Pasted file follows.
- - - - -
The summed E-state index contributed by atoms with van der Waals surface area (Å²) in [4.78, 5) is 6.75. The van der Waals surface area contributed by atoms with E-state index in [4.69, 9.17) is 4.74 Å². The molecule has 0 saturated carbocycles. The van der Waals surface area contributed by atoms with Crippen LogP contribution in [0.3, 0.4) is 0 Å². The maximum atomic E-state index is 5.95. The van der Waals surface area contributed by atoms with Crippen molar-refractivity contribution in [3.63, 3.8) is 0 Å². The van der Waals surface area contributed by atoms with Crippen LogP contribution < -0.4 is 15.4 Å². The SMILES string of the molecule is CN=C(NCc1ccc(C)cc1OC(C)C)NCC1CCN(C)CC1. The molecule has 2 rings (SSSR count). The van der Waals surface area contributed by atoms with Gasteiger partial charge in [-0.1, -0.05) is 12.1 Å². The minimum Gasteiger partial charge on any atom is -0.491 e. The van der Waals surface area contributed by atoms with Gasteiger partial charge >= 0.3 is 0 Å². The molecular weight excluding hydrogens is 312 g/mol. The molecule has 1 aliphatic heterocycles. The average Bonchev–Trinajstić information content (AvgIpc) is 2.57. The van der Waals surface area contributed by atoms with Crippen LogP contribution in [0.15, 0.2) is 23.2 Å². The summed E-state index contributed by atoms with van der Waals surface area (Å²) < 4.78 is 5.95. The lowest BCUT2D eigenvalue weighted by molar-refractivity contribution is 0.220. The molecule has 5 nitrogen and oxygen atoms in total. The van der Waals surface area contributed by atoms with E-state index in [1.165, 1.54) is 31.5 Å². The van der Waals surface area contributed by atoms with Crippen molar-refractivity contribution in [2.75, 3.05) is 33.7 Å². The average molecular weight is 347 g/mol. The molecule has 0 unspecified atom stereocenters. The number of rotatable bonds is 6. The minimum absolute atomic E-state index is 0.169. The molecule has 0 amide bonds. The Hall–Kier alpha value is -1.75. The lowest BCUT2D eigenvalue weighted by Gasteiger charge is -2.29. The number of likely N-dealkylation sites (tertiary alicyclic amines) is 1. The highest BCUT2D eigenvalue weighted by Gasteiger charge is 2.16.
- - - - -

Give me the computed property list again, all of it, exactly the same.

The summed E-state index contributed by atoms with van der Waals surface area (Å²) in [4.78, 5) is 6.75. The van der Waals surface area contributed by atoms with E-state index in [4.69, 9.17) is 4.74 Å². The molecule has 0 saturated carbocycles. The van der Waals surface area contributed by atoms with Crippen LogP contribution in [0.3, 0.4) is 0 Å². The maximum atomic E-state index is 5.95. The van der Waals surface area contributed by atoms with Crippen molar-refractivity contribution in [3.63, 3.8) is 0 Å². The van der Waals surface area contributed by atoms with Crippen LogP contribution < -0.4 is 15.4 Å². The SMILES string of the molecule is CN=C(NCc1ccc(C)cc1OC(C)C)NCC1CCN(C)CC1. The molecule has 2 rings (SSSR count). The van der Waals surface area contributed by atoms with Gasteiger partial charge in [-0.1, -0.05) is 12.1 Å². The minimum Gasteiger partial charge on any atom is -0.491 e. The van der Waals surface area contributed by atoms with Gasteiger partial charge >= 0.3 is 0 Å². The molecular weight excluding hydrogens is 312 g/mol. The molecule has 1 aliphatic heterocycles. The average Bonchev–Trinajstić information content (AvgIpc) is 2.57. The van der Waals surface area contributed by atoms with Crippen LogP contribution in [0.15, 0.2) is 23.2 Å². The summed E-state index contributed by atoms with van der Waals surface area (Å²) < 4.78 is 5.95. The lowest BCUT2D eigenvalue weighted by molar-refractivity contribution is 0.220. The molecule has 5 nitrogen and oxygen atoms in total. The van der Waals surface area contributed by atoms with E-state index in [1.165, 1.54) is 31.5 Å². The van der Waals surface area contributed by atoms with Crippen molar-refractivity contribution in [2.75, 3.05) is 33.7 Å². The average molecular weight is 347 g/mol. The molecule has 0 unspecified atom stereocenters. The number of rotatable bonds is 6. The minimum absolute atomic E-state index is 0.169. The molecule has 0 amide bonds. The Hall–Kier alpha value is -1.75. The lowest BCUT2D eigenvalue weighted by Gasteiger charge is -2.29. The number of likely N-dealkylation sites (tertiary alicyclic amines) is 1. The highest BCUT2D eigenvalue weighted by Gasteiger charge is 2.16.